This weekend, I met a local San Francisco painter whose time at Cal overlapped with my own. What’s more, he knew some of the same people I had known in the co-ops. Because of these connections and the fact that we only knew our respective companions at the BBQ we attended, we ended up hitting it off.

Later that evening, he showed his studio to our little crew. On the walls, in various stages of completeness, were his wave paintings, for which he is somewhat renowned. I think they are an interesting abstraction born out of the representational. He works from photographs (that are clearly representational) and accentuates, tweaks and otherwise plays with the colors and forms to get the feeling that he wants. (Two of my readers might also be interested in these paintings from his earlier, non-wave works.)

As much as I appreciated seeing his work, especially within the work environment whence it develops, one of the coolest parts of the evening was when he took down a book of the paintings of Neo Rauch. Rauch’s paintings are amazing; bold, carefully chosen colors highlight strange figures in landscapes or spaces that are paradoxical and shifting. You can see 45 of Rauch’s paintings here, although none of these were in the collection that I saw. Paintings 6 through 8 in that link show some of what I mean about Rauch’s playing with space. The dimensions all make sense if you look at each little area, but then they seem to shift and flow into one another; a slightly more unnerving M.C. Escher illusion.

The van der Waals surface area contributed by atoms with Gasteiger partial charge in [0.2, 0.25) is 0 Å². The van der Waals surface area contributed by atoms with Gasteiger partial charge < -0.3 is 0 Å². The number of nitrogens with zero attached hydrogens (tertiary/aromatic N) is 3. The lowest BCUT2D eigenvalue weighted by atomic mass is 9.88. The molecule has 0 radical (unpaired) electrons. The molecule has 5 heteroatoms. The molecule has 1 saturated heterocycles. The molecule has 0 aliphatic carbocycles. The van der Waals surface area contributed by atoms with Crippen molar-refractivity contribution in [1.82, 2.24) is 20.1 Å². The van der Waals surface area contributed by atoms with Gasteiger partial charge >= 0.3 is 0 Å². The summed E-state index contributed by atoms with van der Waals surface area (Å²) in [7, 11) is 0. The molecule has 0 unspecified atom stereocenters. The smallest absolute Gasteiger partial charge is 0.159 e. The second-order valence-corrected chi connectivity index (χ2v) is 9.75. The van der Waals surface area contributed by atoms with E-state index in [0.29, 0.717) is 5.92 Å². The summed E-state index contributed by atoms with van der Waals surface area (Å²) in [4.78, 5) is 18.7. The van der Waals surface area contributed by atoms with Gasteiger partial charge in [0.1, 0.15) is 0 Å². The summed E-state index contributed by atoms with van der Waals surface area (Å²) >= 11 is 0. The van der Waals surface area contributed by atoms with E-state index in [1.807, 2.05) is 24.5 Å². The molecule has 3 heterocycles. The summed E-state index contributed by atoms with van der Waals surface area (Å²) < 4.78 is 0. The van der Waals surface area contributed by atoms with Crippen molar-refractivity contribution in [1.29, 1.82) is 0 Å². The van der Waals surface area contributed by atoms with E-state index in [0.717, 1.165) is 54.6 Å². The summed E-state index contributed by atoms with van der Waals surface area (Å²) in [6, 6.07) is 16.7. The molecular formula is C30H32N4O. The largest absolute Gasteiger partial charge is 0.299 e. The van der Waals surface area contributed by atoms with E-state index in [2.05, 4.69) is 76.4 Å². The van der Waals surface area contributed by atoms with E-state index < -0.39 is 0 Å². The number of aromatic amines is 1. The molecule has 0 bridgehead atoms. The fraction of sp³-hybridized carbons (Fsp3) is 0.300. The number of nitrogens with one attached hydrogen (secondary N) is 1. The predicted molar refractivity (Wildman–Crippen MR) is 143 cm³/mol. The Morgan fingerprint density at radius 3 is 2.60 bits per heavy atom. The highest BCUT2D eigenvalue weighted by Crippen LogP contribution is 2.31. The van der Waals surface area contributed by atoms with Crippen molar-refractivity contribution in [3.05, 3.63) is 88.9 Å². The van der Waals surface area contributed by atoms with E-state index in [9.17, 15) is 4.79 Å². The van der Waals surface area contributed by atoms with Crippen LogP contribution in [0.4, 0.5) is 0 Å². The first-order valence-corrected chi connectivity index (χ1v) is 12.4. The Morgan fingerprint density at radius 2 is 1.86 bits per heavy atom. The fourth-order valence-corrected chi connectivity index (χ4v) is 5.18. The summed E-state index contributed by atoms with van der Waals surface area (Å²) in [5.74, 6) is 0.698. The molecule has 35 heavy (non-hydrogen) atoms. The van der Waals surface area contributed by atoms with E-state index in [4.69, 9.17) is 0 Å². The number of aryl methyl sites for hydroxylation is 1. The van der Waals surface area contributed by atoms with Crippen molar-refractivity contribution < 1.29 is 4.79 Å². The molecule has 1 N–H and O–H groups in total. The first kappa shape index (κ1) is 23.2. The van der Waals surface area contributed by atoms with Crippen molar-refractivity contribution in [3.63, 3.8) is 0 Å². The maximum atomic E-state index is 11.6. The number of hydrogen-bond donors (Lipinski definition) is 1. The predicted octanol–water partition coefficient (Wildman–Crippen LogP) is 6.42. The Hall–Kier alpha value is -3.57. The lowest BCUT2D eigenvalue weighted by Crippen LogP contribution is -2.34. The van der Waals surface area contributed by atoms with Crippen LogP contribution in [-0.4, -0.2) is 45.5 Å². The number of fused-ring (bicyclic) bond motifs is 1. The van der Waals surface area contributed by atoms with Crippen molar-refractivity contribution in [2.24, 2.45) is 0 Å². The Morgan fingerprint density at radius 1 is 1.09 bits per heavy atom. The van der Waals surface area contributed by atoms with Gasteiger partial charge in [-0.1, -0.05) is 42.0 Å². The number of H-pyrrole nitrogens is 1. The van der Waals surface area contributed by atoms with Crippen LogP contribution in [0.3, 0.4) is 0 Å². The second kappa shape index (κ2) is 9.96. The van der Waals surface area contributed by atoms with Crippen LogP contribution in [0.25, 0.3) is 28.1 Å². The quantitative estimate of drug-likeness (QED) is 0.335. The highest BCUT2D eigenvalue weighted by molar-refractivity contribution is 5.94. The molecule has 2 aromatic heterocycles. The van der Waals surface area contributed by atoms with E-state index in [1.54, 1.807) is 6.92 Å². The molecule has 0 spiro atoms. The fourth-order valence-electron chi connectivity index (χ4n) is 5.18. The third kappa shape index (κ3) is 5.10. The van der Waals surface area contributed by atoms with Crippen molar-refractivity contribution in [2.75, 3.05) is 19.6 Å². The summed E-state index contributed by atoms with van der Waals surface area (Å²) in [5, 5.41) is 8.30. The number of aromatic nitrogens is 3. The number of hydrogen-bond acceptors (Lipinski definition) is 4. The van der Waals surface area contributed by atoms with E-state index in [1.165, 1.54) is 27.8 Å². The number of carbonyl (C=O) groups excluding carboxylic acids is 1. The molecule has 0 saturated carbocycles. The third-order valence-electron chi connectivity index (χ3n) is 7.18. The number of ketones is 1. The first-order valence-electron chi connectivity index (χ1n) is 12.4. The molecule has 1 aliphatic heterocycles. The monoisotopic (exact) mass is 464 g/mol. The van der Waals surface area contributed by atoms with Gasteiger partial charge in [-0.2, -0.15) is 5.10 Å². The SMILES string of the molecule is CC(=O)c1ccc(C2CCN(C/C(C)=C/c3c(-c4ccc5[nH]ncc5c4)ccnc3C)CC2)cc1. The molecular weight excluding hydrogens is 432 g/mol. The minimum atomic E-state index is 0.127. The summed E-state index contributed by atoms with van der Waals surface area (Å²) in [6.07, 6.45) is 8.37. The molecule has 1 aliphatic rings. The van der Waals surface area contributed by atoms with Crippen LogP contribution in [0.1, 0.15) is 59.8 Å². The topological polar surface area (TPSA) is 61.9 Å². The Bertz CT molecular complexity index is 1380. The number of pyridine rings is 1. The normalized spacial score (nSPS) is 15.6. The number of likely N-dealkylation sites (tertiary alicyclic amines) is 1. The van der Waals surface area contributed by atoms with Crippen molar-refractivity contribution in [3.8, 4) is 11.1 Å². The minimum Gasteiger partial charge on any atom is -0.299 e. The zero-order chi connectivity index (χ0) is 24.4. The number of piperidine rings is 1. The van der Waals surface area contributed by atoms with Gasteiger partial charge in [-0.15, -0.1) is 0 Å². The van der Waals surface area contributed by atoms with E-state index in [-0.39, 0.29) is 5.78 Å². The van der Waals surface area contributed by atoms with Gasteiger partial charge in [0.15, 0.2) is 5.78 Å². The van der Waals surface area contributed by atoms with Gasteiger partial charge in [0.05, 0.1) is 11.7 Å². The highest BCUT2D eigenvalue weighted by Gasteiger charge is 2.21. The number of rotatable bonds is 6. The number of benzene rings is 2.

I found Rauch’s paintings to be surreal in the best possible sense of the word. They aren’t strange just to seem strange, nor are they morbid or simply disgusting, the way the work of some contemporary painters who have taken up the surrealist label can be. Rather, the paintings seem to use the quotidian, and our own conceptions of what constitutes the normal world, to undermine that same, somewhat smug, understanding. Rauch manages to do all of this while using and combining colors that are just beautiful to the eye. I’ve always found that the palettes of the early Surrealists were just too drab for my liking.